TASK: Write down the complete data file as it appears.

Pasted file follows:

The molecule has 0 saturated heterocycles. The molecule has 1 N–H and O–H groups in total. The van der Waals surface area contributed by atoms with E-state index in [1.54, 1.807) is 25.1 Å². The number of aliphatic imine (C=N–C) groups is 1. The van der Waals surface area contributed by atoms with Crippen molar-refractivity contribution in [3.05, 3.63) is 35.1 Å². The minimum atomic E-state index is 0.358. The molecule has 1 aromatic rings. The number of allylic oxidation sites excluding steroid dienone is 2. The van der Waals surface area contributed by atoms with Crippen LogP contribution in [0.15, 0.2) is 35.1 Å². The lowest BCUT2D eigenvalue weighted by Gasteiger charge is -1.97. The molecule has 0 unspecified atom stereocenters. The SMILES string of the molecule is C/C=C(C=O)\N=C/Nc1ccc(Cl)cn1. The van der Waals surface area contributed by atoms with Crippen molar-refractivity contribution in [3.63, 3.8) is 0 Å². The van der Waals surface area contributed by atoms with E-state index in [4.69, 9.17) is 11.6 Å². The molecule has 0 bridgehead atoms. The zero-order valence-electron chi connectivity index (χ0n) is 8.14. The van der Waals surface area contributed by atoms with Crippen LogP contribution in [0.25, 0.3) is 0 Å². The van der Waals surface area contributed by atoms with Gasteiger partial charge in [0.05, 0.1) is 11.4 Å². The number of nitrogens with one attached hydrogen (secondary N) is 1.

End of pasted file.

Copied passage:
The molecule has 0 saturated heterocycles. The molecule has 1 N–H and O–H groups in total. The van der Waals surface area contributed by atoms with E-state index in [1.54, 1.807) is 25.1 Å². The number of aliphatic imine (C=N–C) groups is 1. The van der Waals surface area contributed by atoms with Crippen molar-refractivity contribution in [3.05, 3.63) is 35.1 Å². The minimum atomic E-state index is 0.358. The molecule has 1 aromatic rings. The number of allylic oxidation sites excluding steroid dienone is 2. The van der Waals surface area contributed by atoms with Crippen LogP contribution in [0.15, 0.2) is 35.1 Å². The lowest BCUT2D eigenvalue weighted by Gasteiger charge is -1.97. The molecule has 0 unspecified atom stereocenters. The SMILES string of the molecule is C/C=C(C=O)\N=C/Nc1ccc(Cl)cn1. The van der Waals surface area contributed by atoms with Crippen molar-refractivity contribution in [3.63, 3.8) is 0 Å². The van der Waals surface area contributed by atoms with E-state index in [4.69, 9.17) is 11.6 Å². The molecule has 0 bridgehead atoms. The zero-order valence-electron chi connectivity index (χ0n) is 8.14. The van der Waals surface area contributed by atoms with Crippen LogP contribution in [0.25, 0.3) is 0 Å². The van der Waals surface area contributed by atoms with Gasteiger partial charge in [0.05, 0.1) is 11.4 Å². The number of nitrogens with one attached hydrogen (secondary N) is 1.